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‘We Wear The Mask’ is a poem written by Paul Laurence Dunbar. It is a moving poem, an outcry against the racism that prevails in America against those who are coloured.
About the poet:
Paul Laurence Dunbar (1872-1906) was a notable African-American poet. He was known for beginning to write as a child. Famous works of his include ‘Sympathy’, ‘Lyrics of Lowly Life’, and ‘The Haunted Oak’.
The major theme of this poem is racism. Those who are coloured are oppressed in America and them trying to hide themselves against this thus points to this theme. Towards the end of the poem, Christianity can also be seen as a theme prevailing in the poem.
This poem is divided into three stanzas wherein the first has five lines, the second has four and the last has six. It follows the rhyme scheme ‘aabba aabc aabbac’.
We wear the mask that grins and lies, It hides our cheeks and shades our eyes,— This debt we pay to human guile; With torn and bleeding hearts we smile, And mouth with myriad subtleties.
The poem begins with the collective pronoun ‘we’, thus showing the readers that the persona is not only talking about himself but his community which is being oppressed as a whole. He states that they wear a mask and hide behind it, portraying themselves to be happy. They hide the true expressions that decorate their face, the rage that threatens to show on being suppressed. Hiding their pain and anguish, they wear their debt for being deceitful- the mask- and smile to say things they do not mean, that do not reveal their true selves.
Why should the world be over-wise, In counting all our tears and sighs? Nay, let them only see us, while We wear the mask.
The persona questions why it was that the society wanted to closely monitor their pain, to keep track of the anguish they suffer. Because they are adamant in doing so, the persona assertively states that they, as a community, would not let society have the pleasure of seeing what they wished to see. They would only see the mask that they wore, their protective armour.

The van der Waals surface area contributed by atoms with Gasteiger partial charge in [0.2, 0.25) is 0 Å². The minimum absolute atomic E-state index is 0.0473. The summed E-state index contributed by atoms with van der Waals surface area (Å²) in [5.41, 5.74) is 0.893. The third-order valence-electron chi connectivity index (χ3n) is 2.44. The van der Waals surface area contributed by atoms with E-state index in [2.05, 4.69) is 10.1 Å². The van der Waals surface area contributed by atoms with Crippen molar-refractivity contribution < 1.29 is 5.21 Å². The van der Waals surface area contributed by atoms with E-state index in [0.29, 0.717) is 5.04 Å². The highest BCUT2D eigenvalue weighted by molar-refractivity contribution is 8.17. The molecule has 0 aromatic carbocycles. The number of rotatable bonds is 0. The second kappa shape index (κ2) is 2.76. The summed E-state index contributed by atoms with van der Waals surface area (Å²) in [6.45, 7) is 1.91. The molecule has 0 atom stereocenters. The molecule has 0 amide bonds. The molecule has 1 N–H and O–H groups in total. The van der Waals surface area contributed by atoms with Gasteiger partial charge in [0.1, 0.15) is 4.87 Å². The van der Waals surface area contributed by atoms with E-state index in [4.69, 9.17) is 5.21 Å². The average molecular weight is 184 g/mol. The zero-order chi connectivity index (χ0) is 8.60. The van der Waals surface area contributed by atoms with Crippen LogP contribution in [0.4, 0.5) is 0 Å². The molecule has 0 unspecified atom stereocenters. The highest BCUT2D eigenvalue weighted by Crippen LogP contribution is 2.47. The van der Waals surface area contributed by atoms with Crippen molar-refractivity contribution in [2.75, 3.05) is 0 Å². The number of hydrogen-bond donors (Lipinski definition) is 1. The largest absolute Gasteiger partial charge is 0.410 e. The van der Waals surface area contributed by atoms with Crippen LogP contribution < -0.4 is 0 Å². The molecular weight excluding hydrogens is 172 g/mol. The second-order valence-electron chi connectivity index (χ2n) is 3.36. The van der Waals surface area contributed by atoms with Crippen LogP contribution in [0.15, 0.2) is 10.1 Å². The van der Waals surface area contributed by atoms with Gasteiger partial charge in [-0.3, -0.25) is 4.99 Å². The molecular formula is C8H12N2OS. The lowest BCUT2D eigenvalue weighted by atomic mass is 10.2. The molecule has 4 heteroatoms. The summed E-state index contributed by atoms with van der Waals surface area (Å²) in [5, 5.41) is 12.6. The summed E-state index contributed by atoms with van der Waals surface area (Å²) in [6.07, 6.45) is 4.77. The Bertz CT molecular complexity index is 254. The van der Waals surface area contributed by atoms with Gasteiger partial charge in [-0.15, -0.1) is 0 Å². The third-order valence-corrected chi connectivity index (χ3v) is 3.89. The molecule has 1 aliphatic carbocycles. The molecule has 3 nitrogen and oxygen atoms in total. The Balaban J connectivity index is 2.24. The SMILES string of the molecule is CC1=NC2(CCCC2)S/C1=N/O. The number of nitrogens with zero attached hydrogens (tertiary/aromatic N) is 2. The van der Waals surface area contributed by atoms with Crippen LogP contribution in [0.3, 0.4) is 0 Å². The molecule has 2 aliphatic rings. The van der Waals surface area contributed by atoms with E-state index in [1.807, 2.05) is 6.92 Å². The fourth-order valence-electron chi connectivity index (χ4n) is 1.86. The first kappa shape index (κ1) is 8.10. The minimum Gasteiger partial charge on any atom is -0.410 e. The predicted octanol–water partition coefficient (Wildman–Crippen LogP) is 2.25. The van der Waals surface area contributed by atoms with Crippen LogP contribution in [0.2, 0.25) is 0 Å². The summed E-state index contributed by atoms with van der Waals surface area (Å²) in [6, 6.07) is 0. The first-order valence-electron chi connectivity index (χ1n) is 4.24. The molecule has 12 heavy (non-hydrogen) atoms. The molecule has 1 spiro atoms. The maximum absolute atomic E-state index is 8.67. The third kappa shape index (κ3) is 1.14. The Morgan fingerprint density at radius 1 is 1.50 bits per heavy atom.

We smile, but, O great Christ, our cries To thee from tortured souls arise. We sing, but oh the clay is vile Beneath our feet, and long the mile; But let the world dream otherwise, We wear the mask!
The last stanza is an appeal to God, a cry of distress rather. The persona proclaims that though they smile for others, their tortured souls are crying to God, the supreme being. Though they sing as though being happy, the ‘clay’ beneath their feet is ‘vile’, referring to the vile nature that could show out of the land they live. Their journey of life, because of this, is long and hard, filled with suffering. Yet, the persona states that the world could think otherwise, could believe that they were happy indeed for all they see is the mask these people wore.
This poem is the experience of the persona, a resident of America, on racism and oppression. It shows how those who are coloured are suppressed in subtle ways but to the world, it doesn’t show.